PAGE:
When I think about my time in high school more often than I care to admit, I remember the different extracurriculars I did and the friends I made there. My time doing choir and theater were some of my best memories, and I don’t know how I would have gotten through some truly arduous, seemingly endless rehearsals were it not for my comrades in arms…er…character shoes, in this case. Aside from being a wonderful way I occupied my time, the connections I made with people were more memorable than any script. Cheer Up: Love and Pompoms reminded me of those connections, while also providing crucial lessons about how to be a truly good friend.
Story and Characters
Written by Crystal Frasier (Venus Envy, Pathfinder), the story follows Annie, a feisty lesbian senior in high school who is very book smart, but green when it comes to making friends. To help boost her college applications, she reluctantly joins the school’s cheerleading squad, home to her old friend Bebe, a trans girl juggling several commitments who has a hard time saying no to people and being open with her feelings. Through cheer practices, study sessions, and late-night visits over cake, Annie and Bebe pick up where their relationship left off, and perhaps kindle the flames of a deeper one.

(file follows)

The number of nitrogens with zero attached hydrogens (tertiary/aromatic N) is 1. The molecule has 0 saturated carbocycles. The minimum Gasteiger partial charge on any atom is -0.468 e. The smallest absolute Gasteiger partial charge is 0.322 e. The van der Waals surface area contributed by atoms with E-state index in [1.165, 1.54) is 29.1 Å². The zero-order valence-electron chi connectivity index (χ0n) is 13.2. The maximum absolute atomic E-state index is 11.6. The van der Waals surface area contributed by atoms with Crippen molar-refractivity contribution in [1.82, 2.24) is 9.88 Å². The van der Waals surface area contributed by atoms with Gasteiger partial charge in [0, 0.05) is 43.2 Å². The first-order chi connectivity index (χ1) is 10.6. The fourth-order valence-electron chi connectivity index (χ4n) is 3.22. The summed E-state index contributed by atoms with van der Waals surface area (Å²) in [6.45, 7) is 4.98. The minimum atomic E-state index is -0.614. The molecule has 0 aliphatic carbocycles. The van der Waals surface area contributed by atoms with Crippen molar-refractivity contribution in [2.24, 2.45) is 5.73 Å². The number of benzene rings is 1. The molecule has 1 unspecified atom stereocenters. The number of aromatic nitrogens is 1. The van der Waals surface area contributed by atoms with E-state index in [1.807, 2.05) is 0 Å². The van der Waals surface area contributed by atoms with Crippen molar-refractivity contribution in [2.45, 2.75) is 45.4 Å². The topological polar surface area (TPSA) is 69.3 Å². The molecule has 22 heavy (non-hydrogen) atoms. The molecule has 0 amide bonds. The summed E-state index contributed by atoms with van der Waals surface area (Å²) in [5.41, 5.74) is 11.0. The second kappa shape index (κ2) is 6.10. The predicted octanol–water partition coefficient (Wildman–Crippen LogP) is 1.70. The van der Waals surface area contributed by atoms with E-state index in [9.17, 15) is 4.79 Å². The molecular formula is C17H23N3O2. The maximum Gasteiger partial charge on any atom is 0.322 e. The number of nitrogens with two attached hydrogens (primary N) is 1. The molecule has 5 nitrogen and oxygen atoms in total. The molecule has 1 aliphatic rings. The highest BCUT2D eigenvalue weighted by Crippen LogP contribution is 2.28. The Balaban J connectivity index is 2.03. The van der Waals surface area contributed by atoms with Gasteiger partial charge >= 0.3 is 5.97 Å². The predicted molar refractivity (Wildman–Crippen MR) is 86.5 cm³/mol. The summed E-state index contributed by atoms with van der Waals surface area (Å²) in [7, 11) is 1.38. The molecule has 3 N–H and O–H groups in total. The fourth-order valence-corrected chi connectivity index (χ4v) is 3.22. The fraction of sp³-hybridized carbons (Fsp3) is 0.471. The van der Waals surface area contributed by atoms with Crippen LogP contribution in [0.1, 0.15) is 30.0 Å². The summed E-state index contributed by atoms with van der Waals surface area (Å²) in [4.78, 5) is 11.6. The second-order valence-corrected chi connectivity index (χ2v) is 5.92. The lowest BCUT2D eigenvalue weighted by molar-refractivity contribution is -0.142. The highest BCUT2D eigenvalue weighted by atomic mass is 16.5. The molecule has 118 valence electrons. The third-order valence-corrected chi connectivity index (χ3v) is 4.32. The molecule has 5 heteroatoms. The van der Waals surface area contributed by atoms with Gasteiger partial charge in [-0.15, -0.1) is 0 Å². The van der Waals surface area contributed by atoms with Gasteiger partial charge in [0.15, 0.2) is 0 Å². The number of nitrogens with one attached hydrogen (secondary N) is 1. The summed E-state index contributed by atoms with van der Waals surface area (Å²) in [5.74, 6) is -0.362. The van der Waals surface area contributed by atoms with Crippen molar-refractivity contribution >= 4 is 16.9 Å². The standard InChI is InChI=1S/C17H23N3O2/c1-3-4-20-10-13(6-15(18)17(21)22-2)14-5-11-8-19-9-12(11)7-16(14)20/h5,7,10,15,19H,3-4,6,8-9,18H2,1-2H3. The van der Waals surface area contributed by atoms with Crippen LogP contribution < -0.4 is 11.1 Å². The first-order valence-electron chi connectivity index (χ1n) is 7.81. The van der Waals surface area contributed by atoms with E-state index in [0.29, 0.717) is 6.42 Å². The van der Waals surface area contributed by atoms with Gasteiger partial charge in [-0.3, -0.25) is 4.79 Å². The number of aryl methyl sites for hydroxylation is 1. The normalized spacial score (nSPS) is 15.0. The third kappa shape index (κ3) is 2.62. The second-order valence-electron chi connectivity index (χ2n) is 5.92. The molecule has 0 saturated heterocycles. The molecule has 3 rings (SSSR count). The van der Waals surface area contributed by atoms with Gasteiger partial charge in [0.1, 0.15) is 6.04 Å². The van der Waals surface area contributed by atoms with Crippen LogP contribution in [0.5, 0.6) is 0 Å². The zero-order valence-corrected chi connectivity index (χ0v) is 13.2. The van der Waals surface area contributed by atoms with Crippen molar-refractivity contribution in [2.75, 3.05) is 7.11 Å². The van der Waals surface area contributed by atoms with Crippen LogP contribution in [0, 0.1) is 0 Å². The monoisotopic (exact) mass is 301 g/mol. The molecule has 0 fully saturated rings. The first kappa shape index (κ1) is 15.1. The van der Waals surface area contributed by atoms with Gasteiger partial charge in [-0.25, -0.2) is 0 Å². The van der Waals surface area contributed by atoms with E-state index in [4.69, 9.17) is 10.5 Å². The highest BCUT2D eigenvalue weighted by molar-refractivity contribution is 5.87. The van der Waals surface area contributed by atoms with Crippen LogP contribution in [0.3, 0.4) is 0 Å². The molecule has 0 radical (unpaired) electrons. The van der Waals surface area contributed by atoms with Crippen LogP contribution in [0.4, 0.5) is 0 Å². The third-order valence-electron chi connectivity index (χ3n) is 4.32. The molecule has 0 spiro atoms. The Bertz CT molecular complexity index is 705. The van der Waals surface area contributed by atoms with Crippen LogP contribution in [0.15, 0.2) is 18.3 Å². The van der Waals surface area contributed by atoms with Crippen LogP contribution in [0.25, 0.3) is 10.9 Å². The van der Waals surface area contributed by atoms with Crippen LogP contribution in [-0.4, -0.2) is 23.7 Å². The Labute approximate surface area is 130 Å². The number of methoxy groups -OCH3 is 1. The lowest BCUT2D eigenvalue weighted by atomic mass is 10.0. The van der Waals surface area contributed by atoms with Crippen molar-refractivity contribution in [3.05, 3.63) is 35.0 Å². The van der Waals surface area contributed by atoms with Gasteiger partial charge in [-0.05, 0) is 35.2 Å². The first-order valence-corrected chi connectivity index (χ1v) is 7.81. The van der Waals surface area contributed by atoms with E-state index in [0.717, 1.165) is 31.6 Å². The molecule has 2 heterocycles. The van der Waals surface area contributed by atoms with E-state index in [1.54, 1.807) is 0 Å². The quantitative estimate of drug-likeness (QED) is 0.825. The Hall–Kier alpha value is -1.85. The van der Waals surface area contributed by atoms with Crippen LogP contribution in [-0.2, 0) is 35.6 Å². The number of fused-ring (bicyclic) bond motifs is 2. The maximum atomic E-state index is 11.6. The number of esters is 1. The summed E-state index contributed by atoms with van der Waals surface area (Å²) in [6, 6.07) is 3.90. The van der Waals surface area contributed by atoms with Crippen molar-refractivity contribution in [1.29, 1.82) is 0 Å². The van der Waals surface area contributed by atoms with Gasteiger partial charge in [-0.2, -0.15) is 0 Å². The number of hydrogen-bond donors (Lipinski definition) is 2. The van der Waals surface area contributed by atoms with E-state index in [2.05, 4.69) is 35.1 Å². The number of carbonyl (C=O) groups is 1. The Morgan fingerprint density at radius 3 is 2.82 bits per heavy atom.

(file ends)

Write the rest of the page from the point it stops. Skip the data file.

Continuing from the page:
When I first cracked open the book, I was a bit worried that Annie would be a typical “not like other girls” protagonist, someone who casts tons of aspersions on the cheerleaders simply because they are cheerleaders. While she had prejudices, Annie – and by extension the reader – are told to give the group a chance, to see that they’re all complex individuals with wants and needs. Wholly independent, Annie is whip-smart, snarky and actually written like how a teenager would talk, instead of an adult cosplaying as a kid. Annie is one of the most open-minded people in the book, teaching Bebe to be more assertive and urging her to recognize and express her needs. There are many times in the book where she’ll ask Bebe why she said yes to something she wasn’t comfortable with and encourages her to stand up to the other members of the squad. I honestly would have loved to have a friend like Annie, I would have learned to be more assertive at a younger age if I had someone like her around.
In contrast, Bebe is shy, prone to anxiety, and tries to be the picture of organization to those around her, often to her detriment. Bebe is under immense pressure daily, not just from her squad and extracurriculars, but also from her parents who, we find out later in the book, are conditionally supportive of her transition so long as she maintains good grades and a positive social life. Bebe is afraid of being the center of attention, often getting worked up when too many people stare or talk over her. Learning that part of the reason for her anxiety is due to the fact that she is walking a tightrope between having the support of her parents or losing it broke my heart.
As someone who is working on being more assertive and open with her feelings, I related to Bebe; early in the book, after hearing a microaggression from her father, she runs upstairs, sheds a few tears, collects herself, and smiles in the mirror saying, “okay, big smile. Everyone likes you when you’re happy.”
That hit home.
Art and Visuals